Where can you hide?
Writer: John Logan
Director: Louis Morneau
The pitch for Bats could have been: “Plucky female scientist and local sheriff fight to save a small town from killer mutant bats created by evil government scientists”. It sounds like something to have playing in the background of a ’70s bad taste party – yet amazingly Bats was made fairly recently in 1999. Even more amazingly, it’s just about watchable.
As fits such a traditional story the film opens in traditional style: a young couple in a car at night. They hear strange noises and pretty soon begin the first phase of becoming bat guanao. Although the scene as written on the page must have looked pretty desperate, Louis Morneau actually makes it genuinely creepy by his direction.
That’s what saves Bats from becoming an instant frisbee, the direction. Instead of a full on gore-fest we get rapid cuts, confused scenes and brief glimpses of the carnage taking place. It works to create a surprising degree of tension. Morneau clearly knows the genre (the movie theatre in town is showing Nosferatu!) and seems to have carefully avoided the 1970s-slasher style of direction. The result is, at least at first, an entertaining film.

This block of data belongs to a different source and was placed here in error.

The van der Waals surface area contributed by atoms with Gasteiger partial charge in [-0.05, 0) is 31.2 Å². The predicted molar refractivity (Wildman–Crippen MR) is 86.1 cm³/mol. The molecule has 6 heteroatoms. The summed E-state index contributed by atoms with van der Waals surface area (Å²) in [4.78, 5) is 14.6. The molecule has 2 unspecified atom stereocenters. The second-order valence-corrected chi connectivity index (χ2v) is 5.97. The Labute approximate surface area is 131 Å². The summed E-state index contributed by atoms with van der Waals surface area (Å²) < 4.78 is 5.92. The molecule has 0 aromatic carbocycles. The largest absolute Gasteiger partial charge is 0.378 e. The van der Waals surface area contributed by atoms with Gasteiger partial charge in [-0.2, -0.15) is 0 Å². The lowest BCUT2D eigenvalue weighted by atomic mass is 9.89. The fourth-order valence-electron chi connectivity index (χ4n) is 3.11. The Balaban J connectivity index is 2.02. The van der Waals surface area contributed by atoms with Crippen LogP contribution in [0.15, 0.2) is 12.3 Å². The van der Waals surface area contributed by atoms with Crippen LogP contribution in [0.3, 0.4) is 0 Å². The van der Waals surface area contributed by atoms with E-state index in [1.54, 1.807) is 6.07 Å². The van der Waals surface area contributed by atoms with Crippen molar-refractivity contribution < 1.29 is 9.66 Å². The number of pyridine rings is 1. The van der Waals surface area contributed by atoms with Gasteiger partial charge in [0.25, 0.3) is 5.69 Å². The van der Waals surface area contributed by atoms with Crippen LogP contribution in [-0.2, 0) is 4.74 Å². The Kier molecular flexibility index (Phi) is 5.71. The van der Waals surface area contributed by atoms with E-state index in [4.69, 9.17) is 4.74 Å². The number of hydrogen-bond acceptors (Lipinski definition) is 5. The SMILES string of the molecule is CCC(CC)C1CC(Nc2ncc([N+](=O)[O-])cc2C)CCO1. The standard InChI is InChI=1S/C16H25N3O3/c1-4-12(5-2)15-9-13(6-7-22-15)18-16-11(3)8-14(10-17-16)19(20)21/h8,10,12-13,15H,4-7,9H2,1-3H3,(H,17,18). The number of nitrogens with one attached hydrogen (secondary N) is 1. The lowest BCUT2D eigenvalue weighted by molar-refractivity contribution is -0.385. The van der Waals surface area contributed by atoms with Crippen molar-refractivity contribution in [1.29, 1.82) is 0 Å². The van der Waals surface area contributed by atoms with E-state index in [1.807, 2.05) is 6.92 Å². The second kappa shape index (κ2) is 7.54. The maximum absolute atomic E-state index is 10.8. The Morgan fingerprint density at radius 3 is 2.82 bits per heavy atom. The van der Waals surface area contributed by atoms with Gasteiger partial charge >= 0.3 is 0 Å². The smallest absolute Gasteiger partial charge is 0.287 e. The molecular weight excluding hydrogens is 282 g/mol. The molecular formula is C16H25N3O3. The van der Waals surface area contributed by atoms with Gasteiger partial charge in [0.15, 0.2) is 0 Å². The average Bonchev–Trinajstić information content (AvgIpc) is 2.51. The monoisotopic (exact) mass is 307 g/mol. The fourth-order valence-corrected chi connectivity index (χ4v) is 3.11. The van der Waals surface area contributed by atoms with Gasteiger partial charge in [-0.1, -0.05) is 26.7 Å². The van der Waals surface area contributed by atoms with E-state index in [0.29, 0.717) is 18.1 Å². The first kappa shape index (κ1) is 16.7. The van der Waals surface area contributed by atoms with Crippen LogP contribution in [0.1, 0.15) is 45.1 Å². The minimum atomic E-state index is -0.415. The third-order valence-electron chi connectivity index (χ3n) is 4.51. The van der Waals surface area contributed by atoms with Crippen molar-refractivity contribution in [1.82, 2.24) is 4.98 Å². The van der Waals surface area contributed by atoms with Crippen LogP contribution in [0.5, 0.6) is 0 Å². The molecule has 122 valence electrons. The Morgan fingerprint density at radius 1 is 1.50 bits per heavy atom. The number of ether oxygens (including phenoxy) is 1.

Some decent acting also helps, especially Lou Diamond Phillips who wonderfully underplays the laconic, slow speaking yet intelligent sheriff. Dina Meyer gives a serviceable performance as the heroine. Less impressive are Bob Gunton who is understandably puzzled what to do with his stereotypical amoral scientist and Leon (Jimmy Sands) whose character is only there to deliver funny lines (“I don’t like anything moving higher up the food chain than me”).
Effects? Well, when we do see the bats clearly, the CGI/model work is gorgeous. But then I like bats.
So for a while I really thought Bats might turn into an unexpected gem. Unfortunately there’s only so much you can do with such a hackneyed old premise. The script (by John Logan, who wrote the awful ‘Star Trek: Nemesis’) fails to deliver any new twists and instead follows the predictable genre route. There are a few nice set piece scenes, but by the time of the final confrontation the gloss of Morneau’s direction had long worn off.
Even the best direction is unlikely to rescue a poor script. Morneau has done his best and – against the odds – turned a dreadful script into a watchable film.